In recent years, residents of unincorporated areas around Omaha were the beneficiaries of a state law to combat city taxation without representation.
Yet the Omaha City Council now proposes to give people outside the city limits the opposite: representation without taxation. It is an unwise, possibly unconstitutional train that the Nebraska Legislature should stop in its tracks.
The City Council voted 4-3 this week to ask the Legislature to allow people living in a 3-mile area around Omaha in Douglas County to vote in city elections. Councilman Franklin Thompson offered the proposal, saying he has heard from people frustrated by city decisions on which they lack input. “I think it is the time now to have all the people pitch in on the pros and the cons,” he said.
If folks want a say in the City of Omaha’s governance, they should live where they want to vote. Nebraskans shouldn’t vote in Iowa, even though some of that state’s policies impact our state.
Omahans pay Omaha city taxes. Their tax dollars maintain city streets and sewers. They pay city police and firefighters. Their choice of residence earns them a vote on city matters.
Others living outside the city get many of the advantages of urban life — job opportunities, shopping and entertainment options — without paying those costs.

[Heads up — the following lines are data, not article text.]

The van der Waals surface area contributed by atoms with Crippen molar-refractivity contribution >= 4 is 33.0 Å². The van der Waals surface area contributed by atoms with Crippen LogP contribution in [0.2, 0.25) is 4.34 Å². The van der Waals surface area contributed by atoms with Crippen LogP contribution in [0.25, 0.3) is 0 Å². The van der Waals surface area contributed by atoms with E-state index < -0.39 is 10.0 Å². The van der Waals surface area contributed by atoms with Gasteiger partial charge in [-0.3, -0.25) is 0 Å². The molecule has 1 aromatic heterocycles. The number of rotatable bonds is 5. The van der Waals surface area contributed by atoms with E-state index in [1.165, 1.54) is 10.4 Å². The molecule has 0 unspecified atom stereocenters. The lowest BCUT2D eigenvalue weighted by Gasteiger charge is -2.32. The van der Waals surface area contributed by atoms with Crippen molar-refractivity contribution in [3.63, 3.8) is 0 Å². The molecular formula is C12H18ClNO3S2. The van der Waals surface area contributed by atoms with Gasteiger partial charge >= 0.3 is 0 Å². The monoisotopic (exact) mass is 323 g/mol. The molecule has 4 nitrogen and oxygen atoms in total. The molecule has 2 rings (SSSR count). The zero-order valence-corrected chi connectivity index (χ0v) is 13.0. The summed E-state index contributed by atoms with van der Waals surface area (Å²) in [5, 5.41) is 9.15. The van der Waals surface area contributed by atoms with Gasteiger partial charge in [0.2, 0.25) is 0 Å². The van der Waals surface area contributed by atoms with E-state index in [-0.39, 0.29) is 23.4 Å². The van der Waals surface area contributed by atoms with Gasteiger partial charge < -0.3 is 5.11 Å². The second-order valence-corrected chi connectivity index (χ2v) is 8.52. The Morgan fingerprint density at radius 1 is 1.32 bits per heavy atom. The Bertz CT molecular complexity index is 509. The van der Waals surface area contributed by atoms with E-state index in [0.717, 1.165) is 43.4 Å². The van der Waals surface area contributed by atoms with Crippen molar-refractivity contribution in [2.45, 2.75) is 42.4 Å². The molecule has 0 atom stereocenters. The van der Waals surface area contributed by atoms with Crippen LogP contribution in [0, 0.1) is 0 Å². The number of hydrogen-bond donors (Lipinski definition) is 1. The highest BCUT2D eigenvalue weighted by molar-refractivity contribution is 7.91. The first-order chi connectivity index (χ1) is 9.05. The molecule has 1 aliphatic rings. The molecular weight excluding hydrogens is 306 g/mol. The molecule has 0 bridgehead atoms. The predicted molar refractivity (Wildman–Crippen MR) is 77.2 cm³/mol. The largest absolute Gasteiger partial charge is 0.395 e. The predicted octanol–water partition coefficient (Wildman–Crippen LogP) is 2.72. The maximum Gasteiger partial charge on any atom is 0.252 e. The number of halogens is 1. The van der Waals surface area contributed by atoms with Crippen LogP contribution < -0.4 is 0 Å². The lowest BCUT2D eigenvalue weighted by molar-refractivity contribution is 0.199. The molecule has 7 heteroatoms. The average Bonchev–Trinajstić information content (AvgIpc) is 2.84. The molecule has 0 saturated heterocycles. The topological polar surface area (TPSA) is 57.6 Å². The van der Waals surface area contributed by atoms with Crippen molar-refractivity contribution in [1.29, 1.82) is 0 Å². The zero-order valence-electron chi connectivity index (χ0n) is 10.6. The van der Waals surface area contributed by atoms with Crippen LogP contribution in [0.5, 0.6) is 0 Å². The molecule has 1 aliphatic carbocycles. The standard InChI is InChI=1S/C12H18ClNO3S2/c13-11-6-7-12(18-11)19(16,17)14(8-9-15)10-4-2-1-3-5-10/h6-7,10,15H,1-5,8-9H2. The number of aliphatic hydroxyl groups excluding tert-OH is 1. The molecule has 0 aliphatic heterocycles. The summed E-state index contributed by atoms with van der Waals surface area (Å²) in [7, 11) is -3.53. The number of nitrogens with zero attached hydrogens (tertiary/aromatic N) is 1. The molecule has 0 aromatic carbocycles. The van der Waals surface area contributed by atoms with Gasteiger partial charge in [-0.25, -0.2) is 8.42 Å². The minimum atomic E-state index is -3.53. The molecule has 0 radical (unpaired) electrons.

Some live in sanitary improvement districts, resident-funded developments just outside city limits. Once those SIDs grow and mature, they can seek annexation by Omaha. But many near-city residents resist the additional taxes and obligations that follow formally joining the city.
A few years ago, Omaha officials felt the legal and political pushback over a plan to extend a city wheel tax fee to some suburban commuters, the idea being they should help shoulder the load for the roads that take them to and from work.
The Legislature sided with the non-residents in that case, passing a law limiting Omaha’s wheel tax authority to the city limits. Sounds like a good policy for voting, too.
And what about the potential for lawsuits based on the diluted value of actual city residents’ votes if non-residents could cast ballots, too? Or the decreased city incentives for annexation of suburban neighborhoods, a not-so-secret weapon in Omaha’s continuing prosperity? Or the constitutional questions raised by the City Attorney’s Office about allowing non-residents to vote on changes to the Omaha City Charter?
It is true that in zoning matters, Omaha has a say over developments up to three miles beyond the city limits while the people living in those areas get no vote (as Midlands Voices author Ed Truemper notes on today’s More Commentary page.) But there are risks of haphazard development without that zoning authority.
It also is true that decisions made in Omaha affect other communities, much like decisions made in Bellevue, Papillion, Gretna and other places can affect Omaha. But residents of Omaha have no expectation of voting in those communities.
Imagine if Omahans said they wanted a vote on the future of Council Bluffs’ Mid-America Center because it has the potential to impact the CenturyLink Center. The door to the Council Bluffs Mayor’s Office would rattle with laughter.
Lawmakers in Lincoln would do well to disregard any effort to move Omaha ballot boxes beyond the city limits.
City elections are for city residents.